Honey's Dead

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Honey's Dead
Studio album by The Jesus and Mary Chain
Released 23 March 1992
Recorded 1991, The Drugstore
Genre Alternative rock, noise rock
Length 42:39
Label Blanco y Negro, Def American Recordings
Producer William Reid, Jim Reid
The Jesus and Mary Chain chronology
Honey's Dead
The Sound of Speed
Singles from Honey's Dead
  1. "Reverence"
    Released: February 1992
  2. "Far Gone and Out"
    Released: April 1992
  3. "Almost Gold"
    Released: June 1992
Professional ratings
Review scores
Source Rating
Allmusic 4.5/5 stars[1]
Pitchfork Media (6.9/10)[2]
Rolling Stone 4/5 stars[3]

Honey's Dead is the fourth studio album by the Scottish alternative rock band The Jesus and Mary Chain, released in 1992 on Blanco y Negro Records. The title refers to one of the band's early hits, "Just Like Honey", and is intended to demonstrate a complete departure from their earlier musical style.

The album's first single, "Reverence", attracted some controversy for the lyrics "I want to die just like Jesus Christ", and "I want to die just like JFK". Banned by Top of the Pops, the track peaked at #10 in the UK charts and received airplay in the United States on alternative radio stations.

Honey's Dead was recorded in the band's London studio, the aptly named "Drugstore", with accomplished engineer Flood and future JaMC producer Alan Moulder on board (not to mention a considerably larger bankroll).

Alternative and campus radio stations picked up "Far Gone and Out" which remains one of the band's most popular singles to date, peaking at #23 in the band's native UK. The Mary Chain shared the bill during parts of Lollapalooza 1992 in the U.S. with Pearl Jam, Soundgarden, Ministry, Lush, Ice Cube and Red Hot Chili Peppers. Anheuser Busch even used the samples of "Sugar Ray" as a background bed for their Bud Ice television commercials in 1993.[4]

Honey's Dead was on the short list of nominees for the 1992 Mercury Prize. The album posts a close second in sales to (1994) release Stoned & Dethroned (which contains the hit single "Sometimes Always" with Hope Sandoval of Mazzy Star). The Reid brothers alternate between singing duties on tracks (most likely coinciding with songwriting duties).

Cover art[edit]

The album cover art features a detail from the painting Ophelia (First Version) by the Pre-Raphaelite painter Arthur Hughes.[5][6]

Track listing[edit]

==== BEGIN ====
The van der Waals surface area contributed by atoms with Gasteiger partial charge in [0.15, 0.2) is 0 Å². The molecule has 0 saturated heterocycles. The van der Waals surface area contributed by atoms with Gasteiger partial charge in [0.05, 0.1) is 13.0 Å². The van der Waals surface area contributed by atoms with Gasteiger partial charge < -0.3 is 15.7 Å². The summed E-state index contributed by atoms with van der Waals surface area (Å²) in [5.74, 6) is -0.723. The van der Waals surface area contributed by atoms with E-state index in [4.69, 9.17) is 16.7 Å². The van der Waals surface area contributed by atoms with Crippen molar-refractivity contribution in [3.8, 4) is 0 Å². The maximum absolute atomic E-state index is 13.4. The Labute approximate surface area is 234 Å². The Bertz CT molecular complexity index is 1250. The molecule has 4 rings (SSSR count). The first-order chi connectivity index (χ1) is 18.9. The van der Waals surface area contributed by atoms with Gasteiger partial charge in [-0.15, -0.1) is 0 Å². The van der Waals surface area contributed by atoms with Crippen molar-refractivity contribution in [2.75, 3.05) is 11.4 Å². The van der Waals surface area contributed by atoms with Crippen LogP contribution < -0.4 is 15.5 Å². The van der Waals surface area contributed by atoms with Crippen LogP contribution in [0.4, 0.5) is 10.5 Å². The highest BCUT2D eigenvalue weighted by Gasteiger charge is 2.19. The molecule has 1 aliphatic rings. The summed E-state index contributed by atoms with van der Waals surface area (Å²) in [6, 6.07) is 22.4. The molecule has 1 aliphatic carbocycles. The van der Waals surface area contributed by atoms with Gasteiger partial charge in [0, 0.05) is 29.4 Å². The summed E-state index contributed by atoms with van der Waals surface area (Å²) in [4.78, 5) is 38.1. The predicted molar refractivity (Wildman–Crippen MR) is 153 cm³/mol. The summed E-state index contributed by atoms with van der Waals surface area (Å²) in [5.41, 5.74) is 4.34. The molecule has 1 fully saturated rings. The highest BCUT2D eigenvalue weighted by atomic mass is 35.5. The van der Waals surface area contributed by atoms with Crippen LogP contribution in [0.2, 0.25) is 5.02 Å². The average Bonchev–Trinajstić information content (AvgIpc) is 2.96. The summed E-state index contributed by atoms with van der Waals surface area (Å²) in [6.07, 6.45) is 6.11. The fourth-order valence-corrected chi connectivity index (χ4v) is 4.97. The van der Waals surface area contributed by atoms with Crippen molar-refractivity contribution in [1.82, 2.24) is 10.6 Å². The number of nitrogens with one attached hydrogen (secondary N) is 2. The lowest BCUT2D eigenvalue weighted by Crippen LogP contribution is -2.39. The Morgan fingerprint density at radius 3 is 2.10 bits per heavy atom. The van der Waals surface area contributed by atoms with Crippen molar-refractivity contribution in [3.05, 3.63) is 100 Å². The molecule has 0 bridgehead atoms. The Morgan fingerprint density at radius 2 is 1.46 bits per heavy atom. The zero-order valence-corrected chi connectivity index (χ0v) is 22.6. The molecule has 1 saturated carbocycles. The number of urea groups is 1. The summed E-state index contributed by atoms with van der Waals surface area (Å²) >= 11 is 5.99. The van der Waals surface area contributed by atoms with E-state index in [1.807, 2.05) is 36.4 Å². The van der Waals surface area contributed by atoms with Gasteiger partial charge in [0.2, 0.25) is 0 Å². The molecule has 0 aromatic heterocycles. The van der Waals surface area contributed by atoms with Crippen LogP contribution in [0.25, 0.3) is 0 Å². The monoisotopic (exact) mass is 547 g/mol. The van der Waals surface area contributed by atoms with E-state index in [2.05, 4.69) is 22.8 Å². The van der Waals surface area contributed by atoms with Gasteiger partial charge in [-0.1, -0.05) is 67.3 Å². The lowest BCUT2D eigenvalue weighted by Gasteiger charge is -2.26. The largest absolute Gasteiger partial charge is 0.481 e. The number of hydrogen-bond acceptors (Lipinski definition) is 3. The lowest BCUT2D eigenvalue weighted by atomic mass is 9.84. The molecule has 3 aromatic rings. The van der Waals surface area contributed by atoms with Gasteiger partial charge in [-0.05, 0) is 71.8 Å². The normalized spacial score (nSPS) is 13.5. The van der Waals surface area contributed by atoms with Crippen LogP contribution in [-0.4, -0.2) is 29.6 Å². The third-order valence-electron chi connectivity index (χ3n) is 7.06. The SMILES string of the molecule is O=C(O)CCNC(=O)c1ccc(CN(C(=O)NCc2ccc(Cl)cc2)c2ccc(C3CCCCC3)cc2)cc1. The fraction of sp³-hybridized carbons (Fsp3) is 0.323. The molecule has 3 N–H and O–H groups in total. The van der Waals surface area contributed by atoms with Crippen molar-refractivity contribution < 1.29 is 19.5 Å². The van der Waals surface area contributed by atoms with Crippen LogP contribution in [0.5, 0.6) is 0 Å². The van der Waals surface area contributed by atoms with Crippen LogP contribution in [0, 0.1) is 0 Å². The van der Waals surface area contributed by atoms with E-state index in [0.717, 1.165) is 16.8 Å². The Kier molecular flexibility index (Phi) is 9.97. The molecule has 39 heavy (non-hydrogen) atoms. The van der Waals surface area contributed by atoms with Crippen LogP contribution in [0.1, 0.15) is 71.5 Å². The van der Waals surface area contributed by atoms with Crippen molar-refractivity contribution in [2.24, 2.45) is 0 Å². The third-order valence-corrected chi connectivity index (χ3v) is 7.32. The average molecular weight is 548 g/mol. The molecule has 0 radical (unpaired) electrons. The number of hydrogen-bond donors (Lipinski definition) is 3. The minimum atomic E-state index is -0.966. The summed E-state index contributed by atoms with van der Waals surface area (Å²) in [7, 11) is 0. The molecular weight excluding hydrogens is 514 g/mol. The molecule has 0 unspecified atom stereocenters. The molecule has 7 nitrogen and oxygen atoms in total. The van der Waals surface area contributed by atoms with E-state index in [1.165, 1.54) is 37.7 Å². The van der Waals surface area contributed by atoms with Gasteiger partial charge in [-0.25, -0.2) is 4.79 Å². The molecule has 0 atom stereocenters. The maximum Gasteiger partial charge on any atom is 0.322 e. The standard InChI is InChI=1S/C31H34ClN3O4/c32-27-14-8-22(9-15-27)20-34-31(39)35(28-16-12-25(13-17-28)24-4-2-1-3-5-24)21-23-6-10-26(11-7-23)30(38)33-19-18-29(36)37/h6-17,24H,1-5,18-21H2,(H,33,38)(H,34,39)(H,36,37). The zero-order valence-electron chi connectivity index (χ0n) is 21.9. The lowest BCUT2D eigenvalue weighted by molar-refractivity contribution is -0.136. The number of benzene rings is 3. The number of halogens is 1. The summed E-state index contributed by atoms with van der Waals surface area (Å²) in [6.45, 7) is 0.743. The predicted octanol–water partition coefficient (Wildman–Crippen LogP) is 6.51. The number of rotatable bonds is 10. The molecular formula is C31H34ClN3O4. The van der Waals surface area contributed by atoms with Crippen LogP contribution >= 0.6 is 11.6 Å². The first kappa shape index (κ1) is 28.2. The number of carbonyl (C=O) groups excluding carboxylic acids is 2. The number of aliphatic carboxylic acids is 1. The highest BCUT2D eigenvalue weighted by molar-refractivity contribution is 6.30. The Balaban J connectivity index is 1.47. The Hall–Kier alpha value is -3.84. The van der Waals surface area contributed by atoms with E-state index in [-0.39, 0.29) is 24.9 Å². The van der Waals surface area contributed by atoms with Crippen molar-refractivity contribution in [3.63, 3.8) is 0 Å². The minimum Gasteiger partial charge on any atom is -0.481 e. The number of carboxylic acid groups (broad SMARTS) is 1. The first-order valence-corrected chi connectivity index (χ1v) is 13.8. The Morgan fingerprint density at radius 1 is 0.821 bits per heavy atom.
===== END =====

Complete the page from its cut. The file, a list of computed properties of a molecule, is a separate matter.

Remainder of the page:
All songs written by Jim Reid and William Reid.

LP (BYN 26) and Cassette (BYNC 26)

Side 1

  1. "Reverence" – 3:40
  2. "Teenage Lust" – 3:06
  3. "Far Gone and Out" – 2:51
  4. "Almost Gold" – 3:19
  5. "Sugar Ray" – 4:41
  6. "Tumbledown" – 4:10

Side 2

  1. "Catchfire" – 4:47
  2. "Good for My Soul" – 3:05
  3. "Rollercoaster" – 3:46
  4. "I Can't Get Enough" – 2:56
  5. "Sundown" – 4:59
  6. "Frequency" – 1:19
  1. "Reverence" – 3:40
  2. "Teenage Lust" – 3:06
  3. "Far Gone and Out" – 2:51
  4. "Almost Gold" – 3:19
  5. "Sugar Ray" – 4:41
  6. "Tumbledown" – 4:10
  7. "Catchfire" – 4:47
  8. "Good for My Soul" – 3:05
  9. "Rollercoaster" – 3:46
  10. "I Can't Get Enough" – 2:56
  11. "Sundown" – 4:59
  12. "Frequency" – 1:19


  • Track 6: Contains a sample of Einstürzende Neubauten's "Tanz Debil" (Kollaps, 1981) starting at 1:25 and lasting for roughly 18 seconds.
  • Track 9: Is listed as "copyright 1990" (while the rest of the album is "copyright 1992"), but the version here is not the original 1990 EP version. This version features live drums (presumably by Monti) and does not have the echo on William Reid's voice, and is likely a re-recorded version from the album sessions.


The Jesus and Mary Chain[edit]

Additional personnel[edit]


  1. ^ Ned Raggett. "Honey's Dead - The Jesus and Mary Chain | Songs, Reviews, Credits, Awards". AllMusic. Retrieved 2014-08-21. 
  2. ^ [1][dead link]
  3. ^ "Album Reviews, Ratings, and Best New Albums". Rolling Stone. Retrieved 2014-08-21. 
  4. ^ "Ice Draft from Budweiser Commercial". YouTube. 2011-07-14. Retrieved 2014-08-21. 
  5. ^ "Pre-Raphaelite paintings used in front covers". Rate Your Music. Retrieved 2014-08-21. 
  6. ^ "File:Arthur Hughes - Ophelia (First Version).JPG - Wikimedia Commons". Commons.wikimedia.org. Retrieved 2014-08-21.